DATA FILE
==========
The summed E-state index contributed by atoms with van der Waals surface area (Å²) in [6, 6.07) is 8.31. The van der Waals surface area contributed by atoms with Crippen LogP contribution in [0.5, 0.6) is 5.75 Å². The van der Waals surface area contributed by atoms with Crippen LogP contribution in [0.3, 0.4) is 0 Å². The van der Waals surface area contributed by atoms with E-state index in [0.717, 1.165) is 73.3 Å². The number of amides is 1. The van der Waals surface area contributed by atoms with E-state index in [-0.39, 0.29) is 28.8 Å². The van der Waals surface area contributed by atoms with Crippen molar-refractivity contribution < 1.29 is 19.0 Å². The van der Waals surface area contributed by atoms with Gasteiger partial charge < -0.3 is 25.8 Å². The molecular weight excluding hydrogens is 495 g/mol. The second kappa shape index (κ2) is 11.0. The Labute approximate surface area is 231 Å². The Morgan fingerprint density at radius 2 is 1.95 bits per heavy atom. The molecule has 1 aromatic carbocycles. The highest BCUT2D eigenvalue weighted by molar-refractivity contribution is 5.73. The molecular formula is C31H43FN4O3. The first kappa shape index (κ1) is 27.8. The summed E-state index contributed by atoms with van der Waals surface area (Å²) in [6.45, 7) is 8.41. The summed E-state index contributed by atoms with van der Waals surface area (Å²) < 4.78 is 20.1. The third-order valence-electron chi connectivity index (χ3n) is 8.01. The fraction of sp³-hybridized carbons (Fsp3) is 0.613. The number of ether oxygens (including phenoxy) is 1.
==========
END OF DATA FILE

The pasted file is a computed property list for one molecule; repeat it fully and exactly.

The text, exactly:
The summed E-state index contributed by atoms with van der Waals surface area (Å²) in [6, 6.07) is 8.31. The van der Waals surface area contributed by atoms with Crippen LogP contribution in [0.5, 0.6) is 5.75 Å². The van der Waals surface area contributed by atoms with Crippen LogP contribution in [0.3, 0.4) is 0 Å². The van der Waals surface area contributed by atoms with E-state index in [0.717, 1.165) is 73.3 Å². The number of amides is 1. The van der Waals surface area contributed by atoms with E-state index in [-0.39, 0.29) is 28.8 Å². The van der Waals surface area contributed by atoms with Crippen molar-refractivity contribution < 1.29 is 19.0 Å². The van der Waals surface area contributed by atoms with Gasteiger partial charge < -0.3 is 25.8 Å². The molecular weight excluding hydrogens is 495 g/mol. The second kappa shape index (κ2) is 11.0. The Labute approximate surface area is 231 Å². The Morgan fingerprint density at radius 2 is 1.95 bits per heavy atom. The molecule has 1 aromatic carbocycles. The highest BCUT2D eigenvalue weighted by molar-refractivity contribution is 5.73. The molecular formula is C31H43FN4O3. The first kappa shape index (κ1) is 27.8. The summed E-state index contributed by atoms with van der Waals surface area (Å²) in [6.45, 7) is 8.41. The summed E-state index contributed by atoms with van der Waals surface area (Å²) < 4.78 is 20.1. The third-order valence-electron chi connectivity index (χ3n) is 8.01. The fraction of sp³-hybridized carbons (Fsp3) is 0.613. The number of ether oxygens (including phenoxy) is 1.